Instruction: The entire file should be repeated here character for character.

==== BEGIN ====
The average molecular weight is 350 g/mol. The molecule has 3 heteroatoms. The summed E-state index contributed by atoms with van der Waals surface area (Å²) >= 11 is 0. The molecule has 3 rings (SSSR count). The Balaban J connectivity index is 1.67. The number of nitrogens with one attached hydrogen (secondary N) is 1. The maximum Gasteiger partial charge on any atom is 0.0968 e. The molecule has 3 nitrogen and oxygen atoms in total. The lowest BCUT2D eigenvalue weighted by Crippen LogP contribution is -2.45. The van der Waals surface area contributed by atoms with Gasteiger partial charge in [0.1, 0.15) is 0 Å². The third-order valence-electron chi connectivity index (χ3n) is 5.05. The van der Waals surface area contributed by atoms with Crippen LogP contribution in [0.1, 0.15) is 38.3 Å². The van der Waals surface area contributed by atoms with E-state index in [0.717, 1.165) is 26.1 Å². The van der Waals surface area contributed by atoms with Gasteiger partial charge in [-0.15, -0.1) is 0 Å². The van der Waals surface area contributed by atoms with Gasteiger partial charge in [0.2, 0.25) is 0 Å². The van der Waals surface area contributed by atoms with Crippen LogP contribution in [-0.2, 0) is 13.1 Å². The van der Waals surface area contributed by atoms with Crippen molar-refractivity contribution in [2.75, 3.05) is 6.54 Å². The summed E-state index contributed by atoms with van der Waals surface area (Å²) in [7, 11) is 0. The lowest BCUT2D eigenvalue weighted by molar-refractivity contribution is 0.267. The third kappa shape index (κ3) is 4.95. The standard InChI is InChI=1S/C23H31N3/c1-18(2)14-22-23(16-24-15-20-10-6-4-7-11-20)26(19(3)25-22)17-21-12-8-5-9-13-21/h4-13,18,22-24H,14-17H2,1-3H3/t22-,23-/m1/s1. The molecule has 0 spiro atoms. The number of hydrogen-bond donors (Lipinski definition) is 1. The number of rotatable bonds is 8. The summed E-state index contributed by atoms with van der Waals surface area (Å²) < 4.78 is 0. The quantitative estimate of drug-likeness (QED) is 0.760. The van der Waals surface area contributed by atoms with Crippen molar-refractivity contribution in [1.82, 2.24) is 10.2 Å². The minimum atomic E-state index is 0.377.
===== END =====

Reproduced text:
The average molecular weight is 350 g/mol. The molecule has 3 heteroatoms. The summed E-state index contributed by atoms with van der Waals surface area (Å²) >= 11 is 0. The molecule has 3 rings (SSSR count). The Balaban J connectivity index is 1.67. The number of nitrogens with one attached hydrogen (secondary N) is 1. The maximum Gasteiger partial charge on any atom is 0.0968 e. The molecule has 3 nitrogen and oxygen atoms in total. The lowest BCUT2D eigenvalue weighted by Crippen LogP contribution is -2.45. The van der Waals surface area contributed by atoms with Gasteiger partial charge in [0.1, 0.15) is 0 Å². The third-order valence-electron chi connectivity index (χ3n) is 5.05. The van der Waals surface area contributed by atoms with Crippen LogP contribution in [0.1, 0.15) is 38.3 Å². The van der Waals surface area contributed by atoms with E-state index in [0.717, 1.165) is 26.1 Å². The van der Waals surface area contributed by atoms with Gasteiger partial charge in [-0.15, -0.1) is 0 Å². The van der Waals surface area contributed by atoms with Gasteiger partial charge in [0.2, 0.25) is 0 Å². The van der Waals surface area contributed by atoms with Crippen LogP contribution in [-0.2, 0) is 13.1 Å². The van der Waals surface area contributed by atoms with Crippen molar-refractivity contribution in [2.75, 3.05) is 6.54 Å². The summed E-state index contributed by atoms with van der Waals surface area (Å²) in [7, 11) is 0. The lowest BCUT2D eigenvalue weighted by molar-refractivity contribution is 0.267. The third kappa shape index (κ3) is 4.95. The standard InChI is InChI=1S/C23H31N3/c1-18(2)14-22-23(16-24-15-20-10-6-4-7-11-20)26(19(3)25-22)17-21-12-8-5-9-13-21/h4-13,18,22-24H,14-17H2,1-3H3/t22-,23-/m1/s1. The molecule has 0 spiro atoms. The number of hydrogen-bond donors (Lipinski definition) is 1. The number of rotatable bonds is 8. The summed E-state index contributed by atoms with van der Waals surface area (Å²) < 4.78 is 0. The quantitative estimate of drug-likeness (QED) is 0.760. The van der Waals surface area contributed by atoms with Crippen molar-refractivity contribution in [1.82, 2.24) is 10.2 Å². The minimum atomic E-state index is 0.377.